Stargate: City of the Gods review
City of the Gods is a great read and answered a few questions that the SG-1 TV series left me with – yes, even with ten years to explore the Gate World there were still one or two loose ends for me – and the books are the key to filling in the blanks. After reading the overview of the story on the back of the book, I realised that City of the Gods was going to be the answer a question that I had never got a satisfactory answer to: “Whatever happened to Dr. Daniel Jackson’s grandfather, Nick Ballard, after the Season Three episode Crystal Skull?”
City of the Gods is written by Sonny Whitelaw and takes us further down the storyline of Nick Ballard: where he has been, what he has learned from the “Giant Aliens”, and some of his back story.
As with any good book, the prologue draws your full attention and emotions; you can’t do anything but read on. You get a great sense that Sonny is familiar with the Stargate universe and even uses quotations from the TV series episodes, which add to the depth of the characters and helps you really get into their minds, feel every emotion as they would and understand what they must be thinking about and how their life experiences have affected them. Another way Sonny helps the reader with this is the way in which Samantha Carter draws on similarities between her feelings with the current mission in the book to her feelings in the Season One episode Fire and Water throughout. All these factors help you to get closer to the characters you may have already come to know and as you read the narrative and conversations you’ll no doubt hear their voices, especially when you read Teal’c say “Indeed” for the first time on page 52.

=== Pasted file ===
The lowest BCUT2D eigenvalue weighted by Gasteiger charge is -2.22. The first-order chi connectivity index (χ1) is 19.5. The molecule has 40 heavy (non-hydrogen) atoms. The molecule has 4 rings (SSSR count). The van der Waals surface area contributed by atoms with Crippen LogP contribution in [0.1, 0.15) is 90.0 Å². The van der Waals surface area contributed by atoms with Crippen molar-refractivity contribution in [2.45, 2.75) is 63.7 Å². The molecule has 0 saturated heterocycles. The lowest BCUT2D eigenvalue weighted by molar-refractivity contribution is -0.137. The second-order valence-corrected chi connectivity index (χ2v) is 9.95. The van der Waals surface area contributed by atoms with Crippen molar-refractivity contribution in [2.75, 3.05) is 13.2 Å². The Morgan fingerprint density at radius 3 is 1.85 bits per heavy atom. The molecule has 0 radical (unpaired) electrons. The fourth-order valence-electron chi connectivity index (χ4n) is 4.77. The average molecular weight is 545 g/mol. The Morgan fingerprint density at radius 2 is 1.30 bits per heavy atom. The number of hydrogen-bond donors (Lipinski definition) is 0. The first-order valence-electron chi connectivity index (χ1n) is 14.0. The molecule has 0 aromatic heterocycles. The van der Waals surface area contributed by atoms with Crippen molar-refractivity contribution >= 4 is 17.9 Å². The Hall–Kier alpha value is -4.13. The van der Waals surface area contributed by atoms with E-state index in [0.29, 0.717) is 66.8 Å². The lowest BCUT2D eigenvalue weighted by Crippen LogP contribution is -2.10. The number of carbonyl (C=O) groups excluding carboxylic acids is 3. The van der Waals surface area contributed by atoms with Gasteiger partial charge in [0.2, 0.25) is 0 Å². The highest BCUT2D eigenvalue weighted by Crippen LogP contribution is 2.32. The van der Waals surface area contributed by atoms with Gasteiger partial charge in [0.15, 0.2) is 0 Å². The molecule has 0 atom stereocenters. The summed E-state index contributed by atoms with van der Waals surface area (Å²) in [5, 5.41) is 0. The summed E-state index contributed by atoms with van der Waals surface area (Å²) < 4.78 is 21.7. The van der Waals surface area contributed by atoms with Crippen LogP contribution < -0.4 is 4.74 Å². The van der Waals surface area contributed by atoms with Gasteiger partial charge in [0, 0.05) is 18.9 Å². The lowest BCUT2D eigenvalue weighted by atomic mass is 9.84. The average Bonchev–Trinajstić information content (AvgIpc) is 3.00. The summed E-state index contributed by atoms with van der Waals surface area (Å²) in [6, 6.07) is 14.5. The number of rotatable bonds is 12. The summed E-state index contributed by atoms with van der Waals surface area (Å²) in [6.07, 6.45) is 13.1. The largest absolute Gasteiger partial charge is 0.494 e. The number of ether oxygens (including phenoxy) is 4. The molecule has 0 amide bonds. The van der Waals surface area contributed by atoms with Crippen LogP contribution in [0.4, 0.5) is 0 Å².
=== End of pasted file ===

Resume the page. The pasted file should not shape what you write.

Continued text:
The beginning of the story picks up the story from Crystal Skull and helps to establish who the “Giant Alien” Quetzalcoatl is and how the Crystal Skull is significant in the safety of three worlds against the Goa’uld. As you read on through the book, it will immerse you into the lost world of the Mayan Culture and the very ritualistic worship of their gods. As with most good SG-1 episodes, the team is faced with the decision of either saving their own lives or risking everything to save the native Mayan race of M4D-376 – the Xalotcan. Their final decision will take you on a rollercoaster ride of human sacrifices, volcanoes, and the unexpected bad guy; and with a blocked Stargate, how will the team get home?
The way Whitelaw has written this story will certainly have you on the edge of your seat from the time the team arrive at M4D-376. She has also added a fantastic extra at the end of the book: Daniel Jackson’s Mission report. The report is great to reference as you read the main storyline, it will add to your understanding of the Mayan culture and the gods they worshipped.
I recommend this book for anyone interested in the Stargate universe but especially those among you that want answers to a few questions that the series could never really give. I do however caution all those who are a bit squeamish as it does get a little bloody and violent in parts.
City of the Gods (by Sonny Whitelaw) was released by Fandemonium in April 2005.